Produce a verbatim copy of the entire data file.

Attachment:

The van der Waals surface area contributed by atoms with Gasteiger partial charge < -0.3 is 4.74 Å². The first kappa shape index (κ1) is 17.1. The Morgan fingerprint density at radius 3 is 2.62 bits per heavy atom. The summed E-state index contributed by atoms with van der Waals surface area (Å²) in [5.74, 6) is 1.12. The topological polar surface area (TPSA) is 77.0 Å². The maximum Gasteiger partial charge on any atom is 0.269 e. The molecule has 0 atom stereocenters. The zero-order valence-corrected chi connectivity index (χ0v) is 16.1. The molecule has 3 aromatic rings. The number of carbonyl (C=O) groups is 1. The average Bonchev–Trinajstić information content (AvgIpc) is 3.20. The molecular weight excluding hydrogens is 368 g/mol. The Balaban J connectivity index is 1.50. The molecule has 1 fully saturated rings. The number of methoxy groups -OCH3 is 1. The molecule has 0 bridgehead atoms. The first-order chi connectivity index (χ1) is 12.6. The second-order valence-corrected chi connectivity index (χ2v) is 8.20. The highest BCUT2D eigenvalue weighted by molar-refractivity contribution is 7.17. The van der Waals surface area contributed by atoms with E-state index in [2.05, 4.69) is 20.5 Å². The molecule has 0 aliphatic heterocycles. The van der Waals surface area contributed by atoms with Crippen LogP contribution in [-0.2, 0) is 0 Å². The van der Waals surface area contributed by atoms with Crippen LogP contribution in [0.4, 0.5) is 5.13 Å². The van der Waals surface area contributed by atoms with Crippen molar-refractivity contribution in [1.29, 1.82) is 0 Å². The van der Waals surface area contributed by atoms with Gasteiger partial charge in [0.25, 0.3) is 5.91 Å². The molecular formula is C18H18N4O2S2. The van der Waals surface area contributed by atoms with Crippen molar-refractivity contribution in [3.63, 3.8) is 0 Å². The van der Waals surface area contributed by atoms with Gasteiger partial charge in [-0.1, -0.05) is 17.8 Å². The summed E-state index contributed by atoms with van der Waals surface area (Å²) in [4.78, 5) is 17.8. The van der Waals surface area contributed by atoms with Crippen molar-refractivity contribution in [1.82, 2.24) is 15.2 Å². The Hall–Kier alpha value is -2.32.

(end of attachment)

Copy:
The van der Waals surface area contributed by atoms with Gasteiger partial charge < -0.3 is 4.74 Å². The first kappa shape index (κ1) is 17.1. The Morgan fingerprint density at radius 3 is 2.62 bits per heavy atom. The summed E-state index contributed by atoms with van der Waals surface area (Å²) in [5.74, 6) is 1.12. The topological polar surface area (TPSA) is 77.0 Å². The maximum Gasteiger partial charge on any atom is 0.269 e. The molecule has 0 atom stereocenters. The zero-order valence-corrected chi connectivity index (χ0v) is 16.1. The molecule has 3 aromatic rings. The number of carbonyl (C=O) groups is 1. The average Bonchev–Trinajstić information content (AvgIpc) is 3.20. The molecular weight excluding hydrogens is 368 g/mol. The Balaban J connectivity index is 1.50. The molecule has 1 fully saturated rings. The number of methoxy groups -OCH3 is 1. The molecule has 0 bridgehead atoms. The first-order chi connectivity index (χ1) is 12.6. The second-order valence-corrected chi connectivity index (χ2v) is 8.20. The highest BCUT2D eigenvalue weighted by molar-refractivity contribution is 7.17. The van der Waals surface area contributed by atoms with E-state index in [2.05, 4.69) is 20.5 Å². The molecule has 0 aliphatic heterocycles. The van der Waals surface area contributed by atoms with Crippen LogP contribution in [-0.2, 0) is 0 Å². The van der Waals surface area contributed by atoms with Crippen LogP contribution in [0.4, 0.5) is 5.13 Å². The van der Waals surface area contributed by atoms with Crippen molar-refractivity contribution in [1.29, 1.82) is 0 Å². The van der Waals surface area contributed by atoms with Gasteiger partial charge in [0.25, 0.3) is 5.91 Å². The molecular formula is C18H18N4O2S2. The van der Waals surface area contributed by atoms with Crippen molar-refractivity contribution in [3.63, 3.8) is 0 Å². The van der Waals surface area contributed by atoms with Gasteiger partial charge in [-0.1, -0.05) is 17.8 Å². The summed E-state index contributed by atoms with van der Waals surface area (Å²) in [4.78, 5) is 17.8. The van der Waals surface area contributed by atoms with Crippen molar-refractivity contribution in [1.82, 2.24) is 15.2 Å². The Hall–Kier alpha value is -2.32.